Biggest-ever Anti-terrorist Operation On In J&K
16 May 2003
The Times of India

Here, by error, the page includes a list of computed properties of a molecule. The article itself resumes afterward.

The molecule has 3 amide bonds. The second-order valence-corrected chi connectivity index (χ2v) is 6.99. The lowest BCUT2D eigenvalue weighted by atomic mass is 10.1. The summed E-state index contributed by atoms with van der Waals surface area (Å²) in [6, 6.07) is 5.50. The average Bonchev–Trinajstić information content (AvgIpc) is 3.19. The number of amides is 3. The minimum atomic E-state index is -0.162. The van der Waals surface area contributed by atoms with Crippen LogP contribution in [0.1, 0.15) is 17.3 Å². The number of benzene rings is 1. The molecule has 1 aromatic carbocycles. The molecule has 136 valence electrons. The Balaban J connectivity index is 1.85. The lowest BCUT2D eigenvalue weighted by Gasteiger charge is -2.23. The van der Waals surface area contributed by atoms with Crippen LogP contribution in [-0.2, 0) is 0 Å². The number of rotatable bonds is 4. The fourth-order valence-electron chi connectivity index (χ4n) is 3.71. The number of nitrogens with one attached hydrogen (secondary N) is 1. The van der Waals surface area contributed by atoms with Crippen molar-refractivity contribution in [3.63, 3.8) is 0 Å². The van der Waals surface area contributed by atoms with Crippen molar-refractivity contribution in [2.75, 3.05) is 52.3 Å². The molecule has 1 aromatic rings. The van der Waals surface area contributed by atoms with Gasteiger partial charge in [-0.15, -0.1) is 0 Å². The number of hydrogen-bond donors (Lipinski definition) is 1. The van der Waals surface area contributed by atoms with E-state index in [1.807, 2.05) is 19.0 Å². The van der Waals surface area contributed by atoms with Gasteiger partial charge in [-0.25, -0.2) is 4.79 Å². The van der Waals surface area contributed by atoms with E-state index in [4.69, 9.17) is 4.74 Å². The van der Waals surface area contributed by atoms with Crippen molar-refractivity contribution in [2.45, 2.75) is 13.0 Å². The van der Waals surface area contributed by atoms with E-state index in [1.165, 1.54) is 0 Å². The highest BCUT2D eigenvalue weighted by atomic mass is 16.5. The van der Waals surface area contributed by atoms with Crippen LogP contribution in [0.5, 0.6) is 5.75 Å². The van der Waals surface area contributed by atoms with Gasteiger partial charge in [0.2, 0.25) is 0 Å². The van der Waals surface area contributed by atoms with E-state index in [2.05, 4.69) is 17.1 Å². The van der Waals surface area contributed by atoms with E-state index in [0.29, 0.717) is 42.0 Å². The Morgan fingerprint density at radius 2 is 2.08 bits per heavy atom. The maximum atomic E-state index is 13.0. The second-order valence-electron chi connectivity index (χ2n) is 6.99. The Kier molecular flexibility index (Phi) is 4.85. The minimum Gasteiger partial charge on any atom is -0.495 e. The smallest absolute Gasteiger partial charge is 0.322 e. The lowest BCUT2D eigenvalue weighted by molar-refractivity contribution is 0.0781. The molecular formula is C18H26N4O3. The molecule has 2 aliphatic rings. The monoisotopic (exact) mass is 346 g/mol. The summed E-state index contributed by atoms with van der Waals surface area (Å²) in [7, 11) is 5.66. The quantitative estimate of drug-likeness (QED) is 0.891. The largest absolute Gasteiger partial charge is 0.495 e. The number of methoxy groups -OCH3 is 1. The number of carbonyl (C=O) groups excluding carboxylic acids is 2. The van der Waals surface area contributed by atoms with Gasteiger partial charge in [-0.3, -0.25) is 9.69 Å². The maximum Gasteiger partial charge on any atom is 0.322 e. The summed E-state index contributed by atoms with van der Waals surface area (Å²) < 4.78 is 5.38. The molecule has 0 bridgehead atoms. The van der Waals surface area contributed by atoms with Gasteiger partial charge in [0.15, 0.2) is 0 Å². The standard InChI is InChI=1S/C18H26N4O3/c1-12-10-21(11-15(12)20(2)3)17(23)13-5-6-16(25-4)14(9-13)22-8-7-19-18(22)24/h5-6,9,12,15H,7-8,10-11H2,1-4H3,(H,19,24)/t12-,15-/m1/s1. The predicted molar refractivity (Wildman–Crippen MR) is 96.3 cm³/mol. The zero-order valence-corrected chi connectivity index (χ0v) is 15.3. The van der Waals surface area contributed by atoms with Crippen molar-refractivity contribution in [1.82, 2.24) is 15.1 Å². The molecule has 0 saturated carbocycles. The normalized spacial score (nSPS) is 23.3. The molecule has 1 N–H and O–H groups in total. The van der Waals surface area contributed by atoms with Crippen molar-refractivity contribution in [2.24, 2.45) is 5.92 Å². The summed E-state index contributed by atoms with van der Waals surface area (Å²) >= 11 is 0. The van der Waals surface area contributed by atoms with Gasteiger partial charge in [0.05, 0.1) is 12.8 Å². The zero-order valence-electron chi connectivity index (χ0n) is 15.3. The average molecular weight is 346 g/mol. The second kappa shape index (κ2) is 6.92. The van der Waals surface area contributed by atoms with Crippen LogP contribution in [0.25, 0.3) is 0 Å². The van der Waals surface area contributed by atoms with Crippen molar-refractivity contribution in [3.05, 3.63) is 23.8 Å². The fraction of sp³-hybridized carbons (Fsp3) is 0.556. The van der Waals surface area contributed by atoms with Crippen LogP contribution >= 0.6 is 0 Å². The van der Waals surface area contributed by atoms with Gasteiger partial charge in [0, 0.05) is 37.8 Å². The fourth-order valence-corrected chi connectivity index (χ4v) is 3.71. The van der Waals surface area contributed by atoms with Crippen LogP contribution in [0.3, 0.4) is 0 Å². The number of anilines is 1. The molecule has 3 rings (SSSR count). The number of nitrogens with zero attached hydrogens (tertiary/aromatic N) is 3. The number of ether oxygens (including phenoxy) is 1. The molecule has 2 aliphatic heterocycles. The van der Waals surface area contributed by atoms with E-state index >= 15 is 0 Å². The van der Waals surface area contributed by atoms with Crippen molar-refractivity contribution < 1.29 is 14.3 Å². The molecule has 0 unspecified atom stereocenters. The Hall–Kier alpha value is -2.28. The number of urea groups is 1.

New Delhi: In what may be the largest single counter-insurgency operation in the past decade or so, security forces over the past three weeks have killed an estimated 60 hard-core militants in the Surankote area proximate to the Line of Control in Jammu and Kashmir. Senior officers are tight-lipped about details but confirm the ongoing operation in the Hill Kaka area of Surankote. The Army 'has achieved tremendous success in killing and capturing quite a number of terrorists'. It has also seized a huge quantity of assault rifles, mortars, grenades, rocket-propelled grenades and under-barrel grenade launchers, among other 'war-like stores', an officer said. The intensity of the month-long operations can be gauged from the fact that the forces have reportedly used the Air Force's modified attack helicopters like MI-17s, armed with machine guns and rocket pods. For years, Pakistanis belonging to Lashkar-e-Taiba, Jaish-e- Mohammed and Al Badr have operated with impunity in this forbidding region to the west of the Pir Panjal mountains and accessed through Jammu and Nowshera. While the mountains are not particularly high, they are rugged and forested and they slope towards the Pakistani side of the LoC, providing relatively easy all-weather ingress to the Indian side. Army headquarters is keeping the incident under wraps for now. The Army does not like to publicise the use of assault helicopters in counter-insurgency operations because it may indicate escalation in militancy and might also lead to induction of anti-aircraft and anti-helicopter weapons into the Valley from across the border. The operation began around April 21-22 with 13 Pakistani militants being killed in a hideout in the Hill Kaka area. Since then, the operation has been further intensified to clear the area of all militants. 'These militants prefer to lie low in the upper reaches in areas like Hill Kaka. They have their bases and communication centres, arms and ammunition dumps there. They come down only to spread terror,' said an officer. 'Manual combing operations in such thickly-forested areas, with heavily-armed militants sitting on the top, have led to many casualties among Army troops climbing up. Consequently, attack helicopters have been used to soften their hideouts, including fortified concrete defences,' he added. The terrorists residing in this area provide a transit point for those moving to other encampments in the Pir Panjal heights and the Kashmir Valley. The current operations that are probably being conducted by elite Special Forces, are likely to be a first phase of an offensive to cleanse these entrenched jihadis from their high mountain sanctuaries across the whole state.